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Today's Stichomancy for Faith Hill

The first excerpt represents the element of Air. It speaks of mental influences and the process of thought, and is drawn from Cratylus by Plato:

No two sounds are exactly of the same quality, or give precisely the same impression.

It would be well if there were a similar consensus about some other points which appear to be still in dispute. Is language conscious or unconscious? In speaking or writing have we present to our minds the meaning or the sound or the construction of the words which we are using?--No more than the separate drops of water with which we quench our thirst are present: the whole draught may be conscious, but not the minute particles of which it is made up: So the whole sentence may be conscious, but the several words, syllables, letters are not thought of separately when we are uttering them. Like other natural operations, the process of speech, when

The second excerpt represents the element of Fire. It speaks of emotional influences and base passions, and is drawn from Concerning Christian Liberty by Martin Luther:

A Christian man is the most free lord of all, and subject to none; a Christian man is the most dutiful servant of all, and subject to every one.

Although these statements appear contradictory, yet, when they are found to agree together, they will make excellently for my purpose. They are both the statements of Paul himself, who says, "Though I be free from all men, yet have I made myself servant unto all" (1 Cor. ix. 19), and "Owe no man anything, but to love one another" (Rom. xiii. 8). Now love is by its own nature dutiful and obedient to the beloved object. Thus even Christ, though Lord of all things, was yet made of a woman; made under

The third excerpt represents the element of Water. It speaks of pure spiritual influences and feelings of love, and is drawn from Beast in the Jungle by Henry James:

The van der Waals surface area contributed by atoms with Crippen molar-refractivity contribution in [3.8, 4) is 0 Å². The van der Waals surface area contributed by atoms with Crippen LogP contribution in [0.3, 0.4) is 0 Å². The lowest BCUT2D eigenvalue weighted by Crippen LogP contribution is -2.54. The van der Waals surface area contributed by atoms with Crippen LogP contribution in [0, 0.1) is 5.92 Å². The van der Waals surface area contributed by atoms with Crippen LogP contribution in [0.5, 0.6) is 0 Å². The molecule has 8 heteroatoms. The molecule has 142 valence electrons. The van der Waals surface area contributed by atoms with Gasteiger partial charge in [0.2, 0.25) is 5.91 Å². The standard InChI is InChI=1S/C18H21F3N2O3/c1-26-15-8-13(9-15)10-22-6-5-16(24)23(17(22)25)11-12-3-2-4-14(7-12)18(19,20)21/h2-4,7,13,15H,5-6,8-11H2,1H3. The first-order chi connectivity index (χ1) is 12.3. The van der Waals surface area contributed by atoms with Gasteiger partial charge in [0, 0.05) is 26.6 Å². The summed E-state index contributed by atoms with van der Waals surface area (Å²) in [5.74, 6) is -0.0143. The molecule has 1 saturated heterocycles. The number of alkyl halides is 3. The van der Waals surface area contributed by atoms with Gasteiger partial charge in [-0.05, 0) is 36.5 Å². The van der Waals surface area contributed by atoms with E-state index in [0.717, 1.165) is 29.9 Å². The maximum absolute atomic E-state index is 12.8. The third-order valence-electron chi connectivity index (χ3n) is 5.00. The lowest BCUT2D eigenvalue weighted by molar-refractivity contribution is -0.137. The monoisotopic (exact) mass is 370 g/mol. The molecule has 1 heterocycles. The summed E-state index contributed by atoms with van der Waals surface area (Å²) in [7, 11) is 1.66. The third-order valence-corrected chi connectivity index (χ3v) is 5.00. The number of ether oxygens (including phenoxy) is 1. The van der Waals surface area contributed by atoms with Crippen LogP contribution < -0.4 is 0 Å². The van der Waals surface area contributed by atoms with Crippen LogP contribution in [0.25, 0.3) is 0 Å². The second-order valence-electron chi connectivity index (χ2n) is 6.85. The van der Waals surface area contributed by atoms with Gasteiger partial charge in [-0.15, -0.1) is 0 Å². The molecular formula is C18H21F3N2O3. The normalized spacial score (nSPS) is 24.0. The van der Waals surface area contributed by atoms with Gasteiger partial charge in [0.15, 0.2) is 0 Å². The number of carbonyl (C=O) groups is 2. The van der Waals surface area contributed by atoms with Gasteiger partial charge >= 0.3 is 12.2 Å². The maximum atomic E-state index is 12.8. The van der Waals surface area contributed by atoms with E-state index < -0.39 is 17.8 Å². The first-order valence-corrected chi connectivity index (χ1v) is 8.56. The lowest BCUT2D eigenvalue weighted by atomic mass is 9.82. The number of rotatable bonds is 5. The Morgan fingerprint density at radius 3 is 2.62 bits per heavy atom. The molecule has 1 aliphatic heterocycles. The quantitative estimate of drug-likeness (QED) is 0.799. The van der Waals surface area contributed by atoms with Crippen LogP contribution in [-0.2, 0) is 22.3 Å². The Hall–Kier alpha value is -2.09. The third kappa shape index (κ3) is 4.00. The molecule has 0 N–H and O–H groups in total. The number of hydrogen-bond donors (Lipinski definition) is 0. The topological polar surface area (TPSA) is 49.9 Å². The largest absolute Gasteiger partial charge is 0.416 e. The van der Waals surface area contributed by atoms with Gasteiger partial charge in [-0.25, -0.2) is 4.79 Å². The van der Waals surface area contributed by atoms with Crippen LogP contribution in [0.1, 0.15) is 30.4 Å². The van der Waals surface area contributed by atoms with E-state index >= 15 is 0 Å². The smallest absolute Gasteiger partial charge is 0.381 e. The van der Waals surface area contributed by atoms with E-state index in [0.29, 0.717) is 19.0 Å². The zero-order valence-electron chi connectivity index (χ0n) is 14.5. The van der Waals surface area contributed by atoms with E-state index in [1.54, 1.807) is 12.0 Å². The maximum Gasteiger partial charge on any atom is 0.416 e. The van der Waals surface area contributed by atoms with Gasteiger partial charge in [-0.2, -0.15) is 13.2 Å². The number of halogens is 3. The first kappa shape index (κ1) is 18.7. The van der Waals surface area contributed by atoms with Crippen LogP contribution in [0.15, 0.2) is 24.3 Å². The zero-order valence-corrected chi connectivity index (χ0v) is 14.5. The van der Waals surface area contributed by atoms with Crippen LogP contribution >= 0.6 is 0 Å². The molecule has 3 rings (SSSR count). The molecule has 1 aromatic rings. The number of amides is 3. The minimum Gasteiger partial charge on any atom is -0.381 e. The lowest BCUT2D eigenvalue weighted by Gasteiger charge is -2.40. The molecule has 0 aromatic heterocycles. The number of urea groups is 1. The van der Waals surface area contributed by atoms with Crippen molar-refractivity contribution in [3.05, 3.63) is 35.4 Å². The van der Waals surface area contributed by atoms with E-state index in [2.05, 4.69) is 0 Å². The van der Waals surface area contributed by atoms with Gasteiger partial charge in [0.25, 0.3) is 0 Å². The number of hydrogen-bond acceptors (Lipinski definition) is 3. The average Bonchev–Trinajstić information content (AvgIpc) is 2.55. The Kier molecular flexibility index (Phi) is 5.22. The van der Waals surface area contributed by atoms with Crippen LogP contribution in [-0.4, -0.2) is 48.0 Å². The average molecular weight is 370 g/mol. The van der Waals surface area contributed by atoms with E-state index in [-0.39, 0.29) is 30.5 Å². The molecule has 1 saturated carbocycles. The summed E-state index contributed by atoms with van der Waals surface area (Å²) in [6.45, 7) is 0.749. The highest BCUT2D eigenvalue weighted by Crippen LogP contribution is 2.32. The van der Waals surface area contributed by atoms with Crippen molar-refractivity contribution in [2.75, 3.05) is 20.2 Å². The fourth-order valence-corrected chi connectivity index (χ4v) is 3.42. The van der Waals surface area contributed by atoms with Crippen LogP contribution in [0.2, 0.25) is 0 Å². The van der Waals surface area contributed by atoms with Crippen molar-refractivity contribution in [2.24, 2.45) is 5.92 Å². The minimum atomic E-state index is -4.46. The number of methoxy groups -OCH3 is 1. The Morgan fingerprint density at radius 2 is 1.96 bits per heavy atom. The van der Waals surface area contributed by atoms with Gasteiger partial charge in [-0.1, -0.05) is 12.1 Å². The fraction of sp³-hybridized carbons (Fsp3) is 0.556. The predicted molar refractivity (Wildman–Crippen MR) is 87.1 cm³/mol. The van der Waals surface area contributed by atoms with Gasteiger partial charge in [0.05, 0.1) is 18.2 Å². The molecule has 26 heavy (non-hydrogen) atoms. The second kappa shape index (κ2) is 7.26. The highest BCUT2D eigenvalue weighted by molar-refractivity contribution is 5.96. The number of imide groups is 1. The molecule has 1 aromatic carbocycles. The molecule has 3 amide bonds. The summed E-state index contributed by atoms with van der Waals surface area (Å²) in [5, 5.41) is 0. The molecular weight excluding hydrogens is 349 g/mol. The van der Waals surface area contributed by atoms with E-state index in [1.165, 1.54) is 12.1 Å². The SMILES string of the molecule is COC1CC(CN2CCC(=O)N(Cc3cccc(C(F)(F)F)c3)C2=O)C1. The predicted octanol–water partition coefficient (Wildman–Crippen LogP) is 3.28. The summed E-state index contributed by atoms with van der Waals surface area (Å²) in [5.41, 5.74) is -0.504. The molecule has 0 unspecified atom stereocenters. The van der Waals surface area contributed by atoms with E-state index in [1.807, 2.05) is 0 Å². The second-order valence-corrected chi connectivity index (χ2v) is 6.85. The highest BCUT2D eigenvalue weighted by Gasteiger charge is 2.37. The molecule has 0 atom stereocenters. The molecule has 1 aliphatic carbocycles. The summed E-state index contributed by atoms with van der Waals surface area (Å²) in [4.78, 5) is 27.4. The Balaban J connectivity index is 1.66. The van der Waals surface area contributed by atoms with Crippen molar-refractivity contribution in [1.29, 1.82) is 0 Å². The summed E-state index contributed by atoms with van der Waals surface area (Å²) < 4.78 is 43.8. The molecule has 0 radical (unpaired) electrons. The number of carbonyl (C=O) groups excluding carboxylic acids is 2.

he would come back to it every month, for if he did nothing else by its aid he at least held up his head. It thus grew for him, in the oddest way, a positive resource; he carried out his idea of periodical returns, which took their place at last among the most inveterate of his habits. What it all amounted to, oddly enough, was that in his finally so simplified world this garden of death gave him the few square feet of earth on which he could still most live. It was as if, being nothing anywhere else for any one, nothing even for himself, he were just everything here, and if not for a crowd of witnesses or indeed for any witness but John Marcher, then by clear right of the register that he could scan

The fourth excerpt represents the element of Earth. It speaks of physical influences and the impact of the unseen on the visible world, and is drawn from At the Earth's Core by Edgar Rice Burroughs:

they rose above the high wall of the pit, settling down upon the bowlders above. These were the reserved seats, the boxes of the elect.

Reptiles that they are, the rough surface of a great stone is to them as plush as upholstery to us. Here they lolled, blinking their hideous eyes, and doubtless conversing with one another in their sixth-sense- fourth-dimension language.

For the first time I beheld their queen. She differed from the others in no feature that was appreciable to my earthly eyes, in fact all Mahars look alike to me: but when she crossed the arena after the balance of her


At the Earth's Core